Monday, April 6, 2009
Irish Caraway Crisps
Years ago Bob and I trekked to northern Canada in search of the Aurora Borealis. The solar flares that initiated our journey stopped as soon as we reached the border. Undeterred, we continued on, sure in our belief that they'd resume in a day or two. Needless to say our quest was unsuccessful. I can, however, report we had an awfully good time getting there - there being an Alaskan border town that wasn't even on the map. It was a wonderful adventure. Later, I recounted the trip with an Irish colleague who thought I was completely daft. As a child she was able to see the Northern Lights from her front stoop. That anyone would spend three weeks in the wilderness in search of something so ordinary truly baffled her. Bridie was a homemaker and far more domestic than I was at the time. She was very feminine - you'd never catch her in boots, a tent or an outhouse, but you could count on her to bring cakes and cookies for the staff to enjoy with coffee or tea. The caraway crisps were one of her favorites. I recently inherited a dog-eared copy of Maida Heatter's first cookbook and it contains a cookie very similar to Bridie's crisps. These cookies are not too sweet, wonderful with tea and very easy to make. If you're looking for something a bit different to satisfy your sweet tooth without causing sugar shock you might want to give these a try.
Irish Caraway Crisps
2 cups sifted all-purpose flour
1 teaspoon baking powder
1/4 teaspoon baking soda
1/4 teaspoon salt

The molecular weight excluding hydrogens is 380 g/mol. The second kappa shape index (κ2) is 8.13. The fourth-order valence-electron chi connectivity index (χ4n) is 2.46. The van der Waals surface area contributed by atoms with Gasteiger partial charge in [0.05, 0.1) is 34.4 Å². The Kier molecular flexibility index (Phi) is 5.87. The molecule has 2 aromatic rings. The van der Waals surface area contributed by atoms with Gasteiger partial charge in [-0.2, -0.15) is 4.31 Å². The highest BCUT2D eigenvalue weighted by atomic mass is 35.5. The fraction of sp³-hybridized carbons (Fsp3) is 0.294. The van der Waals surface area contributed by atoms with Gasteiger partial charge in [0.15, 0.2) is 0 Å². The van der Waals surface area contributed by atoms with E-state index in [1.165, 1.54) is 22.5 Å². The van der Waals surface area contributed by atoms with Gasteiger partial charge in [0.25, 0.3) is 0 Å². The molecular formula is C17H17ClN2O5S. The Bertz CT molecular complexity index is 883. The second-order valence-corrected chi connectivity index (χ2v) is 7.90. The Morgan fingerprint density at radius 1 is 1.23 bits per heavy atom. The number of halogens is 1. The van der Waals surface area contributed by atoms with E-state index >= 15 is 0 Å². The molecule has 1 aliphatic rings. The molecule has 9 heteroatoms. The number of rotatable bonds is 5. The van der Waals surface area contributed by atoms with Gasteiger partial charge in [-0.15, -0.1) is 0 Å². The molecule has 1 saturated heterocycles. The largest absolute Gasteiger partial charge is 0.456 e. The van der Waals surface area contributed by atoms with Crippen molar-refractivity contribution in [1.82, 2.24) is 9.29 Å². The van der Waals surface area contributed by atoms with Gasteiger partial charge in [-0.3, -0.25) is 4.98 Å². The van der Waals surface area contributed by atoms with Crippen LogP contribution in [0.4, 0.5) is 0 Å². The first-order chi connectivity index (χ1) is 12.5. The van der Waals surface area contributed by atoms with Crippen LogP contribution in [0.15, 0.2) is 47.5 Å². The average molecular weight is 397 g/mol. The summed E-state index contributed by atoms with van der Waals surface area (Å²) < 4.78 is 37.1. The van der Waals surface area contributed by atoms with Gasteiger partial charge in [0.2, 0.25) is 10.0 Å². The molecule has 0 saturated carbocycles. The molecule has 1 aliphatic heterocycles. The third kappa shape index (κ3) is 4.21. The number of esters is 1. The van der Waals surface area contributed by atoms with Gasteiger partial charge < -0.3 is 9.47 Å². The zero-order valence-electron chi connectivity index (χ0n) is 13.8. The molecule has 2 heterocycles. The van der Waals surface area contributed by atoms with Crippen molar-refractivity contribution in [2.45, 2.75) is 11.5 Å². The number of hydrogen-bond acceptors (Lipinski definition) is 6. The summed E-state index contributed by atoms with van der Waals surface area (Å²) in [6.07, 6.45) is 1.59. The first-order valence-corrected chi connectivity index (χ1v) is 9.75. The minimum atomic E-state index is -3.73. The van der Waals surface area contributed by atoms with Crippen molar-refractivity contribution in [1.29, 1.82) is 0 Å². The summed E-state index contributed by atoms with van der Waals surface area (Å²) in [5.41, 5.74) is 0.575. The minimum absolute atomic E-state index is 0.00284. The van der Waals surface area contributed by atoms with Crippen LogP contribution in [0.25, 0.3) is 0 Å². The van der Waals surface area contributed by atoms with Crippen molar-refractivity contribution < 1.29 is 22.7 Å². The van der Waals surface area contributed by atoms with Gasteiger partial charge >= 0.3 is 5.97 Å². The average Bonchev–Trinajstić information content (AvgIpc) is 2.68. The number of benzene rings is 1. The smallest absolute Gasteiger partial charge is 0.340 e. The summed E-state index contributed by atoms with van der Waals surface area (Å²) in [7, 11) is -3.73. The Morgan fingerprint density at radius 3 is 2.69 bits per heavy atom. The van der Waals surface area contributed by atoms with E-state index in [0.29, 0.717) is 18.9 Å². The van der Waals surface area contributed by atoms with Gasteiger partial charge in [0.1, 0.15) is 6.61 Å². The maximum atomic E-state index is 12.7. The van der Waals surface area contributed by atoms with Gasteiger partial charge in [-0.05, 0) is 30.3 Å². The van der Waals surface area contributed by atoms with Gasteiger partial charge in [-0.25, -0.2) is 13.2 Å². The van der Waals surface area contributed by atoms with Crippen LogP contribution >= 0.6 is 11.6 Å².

1/2 cup ( 1 4-oz. stick) unsalted butter
1 cup sugar
1 large egg
1 tablespoon caraway seeds
1) Preheat oven to 375 degrees F.
2) Sift flour, baking powder, baking soda and salt into a small bowl. Set aside.
3) Place butter in bowl of an electric stand mixture and beat until soft enough to mix with sugar. Add sugar and beat well. Add egg and beat until incorporated. Gradually add dry ingredients; mix well.
4) Turn mixture onto a lightly floured work surface. Add caraway seeds and knead just until incorporated.
5) Wrap dough in plastic wrap. Place in freezer for 15 minutes. Transfer to refrigerator and let chill for 1 hour, or until mixture is firm enough to roll.
6) Lightly flour a work surface. Working with 1/3 of dough at a time, roll dough to 1/16 or 1/8-inch thickness. Cut with a 3-inch round cookie cutter; use a thin spatula to transfer cookies to an ungreased cookie sheet spacing them 1/2-inch apart. Scraps can be rerolled and cut.
7) Bake 13 to 15 minutes, or until cookies are lightly brown all over. Rotate pans in oven. Transfer cookies to a cooling rack. Store airtight. Yield: 30 to 36 cookies.
Recipe courtesy of Maida Heatter.